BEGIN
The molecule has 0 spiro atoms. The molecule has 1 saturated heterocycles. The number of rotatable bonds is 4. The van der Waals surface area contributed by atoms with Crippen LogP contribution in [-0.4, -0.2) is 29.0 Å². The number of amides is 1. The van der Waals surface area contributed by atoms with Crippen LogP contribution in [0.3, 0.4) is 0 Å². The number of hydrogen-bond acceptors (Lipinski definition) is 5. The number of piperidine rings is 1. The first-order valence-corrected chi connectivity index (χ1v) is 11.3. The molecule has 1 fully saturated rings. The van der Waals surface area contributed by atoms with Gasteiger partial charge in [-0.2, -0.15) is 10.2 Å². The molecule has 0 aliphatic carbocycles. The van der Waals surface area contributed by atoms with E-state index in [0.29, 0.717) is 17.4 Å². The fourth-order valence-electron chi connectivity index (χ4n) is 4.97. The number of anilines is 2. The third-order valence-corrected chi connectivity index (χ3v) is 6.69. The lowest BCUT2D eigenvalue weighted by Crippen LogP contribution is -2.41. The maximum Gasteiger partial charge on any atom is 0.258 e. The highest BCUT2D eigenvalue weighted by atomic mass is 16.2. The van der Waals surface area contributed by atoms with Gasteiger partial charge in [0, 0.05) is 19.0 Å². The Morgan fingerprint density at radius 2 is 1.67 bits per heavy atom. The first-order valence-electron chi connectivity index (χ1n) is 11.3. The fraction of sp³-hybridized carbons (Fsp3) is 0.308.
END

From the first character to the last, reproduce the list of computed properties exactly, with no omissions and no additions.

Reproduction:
The molecule has 0 spiro atoms. The molecule has 1 saturated heterocycles. The number of rotatable bonds is 4. The van der Waals surface area contributed by atoms with Crippen LogP contribution in [-0.4, -0.2) is 29.0 Å². The number of amides is 1. The van der Waals surface area contributed by atoms with Crippen LogP contribution in [0.3, 0.4) is 0 Å². The number of hydrogen-bond acceptors (Lipinski definition) is 5. The number of piperidine rings is 1. The first-order valence-corrected chi connectivity index (χ1v) is 11.3. The molecule has 1 fully saturated rings. The van der Waals surface area contributed by atoms with Gasteiger partial charge in [-0.2, -0.15) is 10.2 Å². The molecule has 0 aliphatic carbocycles. The van der Waals surface area contributed by atoms with E-state index in [0.29, 0.717) is 17.4 Å². The fourth-order valence-electron chi connectivity index (χ4n) is 4.97. The number of anilines is 2. The third-order valence-corrected chi connectivity index (χ3v) is 6.69. The lowest BCUT2D eigenvalue weighted by Crippen LogP contribution is -2.41. The maximum Gasteiger partial charge on any atom is 0.258 e. The highest BCUT2D eigenvalue weighted by atomic mass is 16.2. The van der Waals surface area contributed by atoms with Gasteiger partial charge in [0, 0.05) is 19.0 Å². The Morgan fingerprint density at radius 2 is 1.67 bits per heavy atom. The first-order valence-electron chi connectivity index (χ1n) is 11.3. The fraction of sp³-hybridized carbons (Fsp3) is 0.308.